The news this week in Washington is all budget, all the time: Will Congress work out a budget deal before Friday’s midnight deadline, or will the federal government close until a compromise can be found?
The Obama administration says that health reform implementation will continue even if there’s a shutdown, according to Politico, because it’s funded by mandatory spending in the law. But it will almost certainly slow down, because many of the federal staffers who are writing the law’s regulations would, like hundreds of thousands of other federal workers, be on temporary unpaid leave — for an unknown length of time.
Meanwhile, all the week’s budget negotiations are, in a sense, just a prelude to the real fight. This week’s battle is about funding the rest of the 2011 fiscal year — just the next six months. Wrangling over next year’s budget is just beginning.
On Tuesday, Rep. Paul Ryan, R-Wisc., chair of the House Budget Committee, unveiled the Republicans’ proposed budget plan. It would cut $6 trillion across the gamut of federal spending, but we’ll focus here just on the health-care aspects.
First, the budget would repeal the health reform law. Then, it would replace the current Medicaid program with block grants to states to provide health insurance for the poor, cutting $700 billion from the program and giving states more leeway in how they use their Medicaid money. It would also replace Medicare as it is now — a government-run entitlement program — with a system of subsidies for seniors to buy private insurance.
Ryan discussed his plan on the NewsHour Tuesday.
“The actuaries at Medicare tell us that doing it this way brings Medicare into solvency and pays off the debt,” he said.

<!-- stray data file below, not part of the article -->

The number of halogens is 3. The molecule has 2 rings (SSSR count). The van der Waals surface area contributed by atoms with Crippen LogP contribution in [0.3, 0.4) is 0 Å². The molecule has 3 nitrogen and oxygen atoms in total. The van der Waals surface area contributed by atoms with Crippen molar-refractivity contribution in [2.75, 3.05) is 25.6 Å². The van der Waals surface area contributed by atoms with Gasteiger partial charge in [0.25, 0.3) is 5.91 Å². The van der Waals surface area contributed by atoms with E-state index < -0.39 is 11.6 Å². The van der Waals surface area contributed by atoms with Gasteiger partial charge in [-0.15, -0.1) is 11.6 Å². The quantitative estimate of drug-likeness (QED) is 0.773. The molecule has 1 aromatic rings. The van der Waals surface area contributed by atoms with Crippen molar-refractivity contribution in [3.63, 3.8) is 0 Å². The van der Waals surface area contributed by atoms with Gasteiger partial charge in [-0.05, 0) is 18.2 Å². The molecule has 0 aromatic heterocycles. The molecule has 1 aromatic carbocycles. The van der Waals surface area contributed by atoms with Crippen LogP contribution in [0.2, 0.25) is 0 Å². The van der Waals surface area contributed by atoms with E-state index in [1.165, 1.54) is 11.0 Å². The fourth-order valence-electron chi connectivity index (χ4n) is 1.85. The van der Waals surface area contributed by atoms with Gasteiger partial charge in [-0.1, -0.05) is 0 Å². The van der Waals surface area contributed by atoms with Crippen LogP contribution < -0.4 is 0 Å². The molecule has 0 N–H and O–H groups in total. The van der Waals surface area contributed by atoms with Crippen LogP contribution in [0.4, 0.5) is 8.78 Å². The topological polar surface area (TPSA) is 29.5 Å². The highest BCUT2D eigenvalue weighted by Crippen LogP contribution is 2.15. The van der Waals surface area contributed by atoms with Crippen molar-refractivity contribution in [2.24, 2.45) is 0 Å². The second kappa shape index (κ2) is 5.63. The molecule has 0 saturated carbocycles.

On Wednesday, Rep. Chris Van Hollen, D-Md., gave a Democratic response.
“What that would do is force seniors off the Medicare program into the private insurance market, where their costs of health care are rising. So, the entire risk of health care would be borne by the seniors,” Van Hollen said.
Senate Passes 1099 Repeal
Meanwhile, in all the budget news, you might have missed this: On Tuesday, Congress passed the long-awaited “1099 repeal,” the first legislative rollback of any health reform provision.
Democrats and Republicans had a rare moment of bipartisan agreement over the fact that the new tax reporting requirement in the health reform law was a burden to small businesses and should be repealed — but they couldn’t agree on how to pay for the lost revenue. Republicans won that round — on Tuesday, the Democratic Senate passed the version that the Republican House passed earlier this year, which pays for the measure by making people who get health insurance subsidies pay back those subsidies if their income increases over the course of the year.
Critics, like the left-leaning Center on Budget and Policy Priorities, argue that that will weaken health reform by making people less likely to apply for the subsidies in the first place.
And one final note. This will be my last “health reform headlines” post, but the feature — and the rest of the NewsHour’s coverage of health reform will continue with correspondent Betty Ann Bowser and producer Sarah Clune. Visit our new Health page to see more.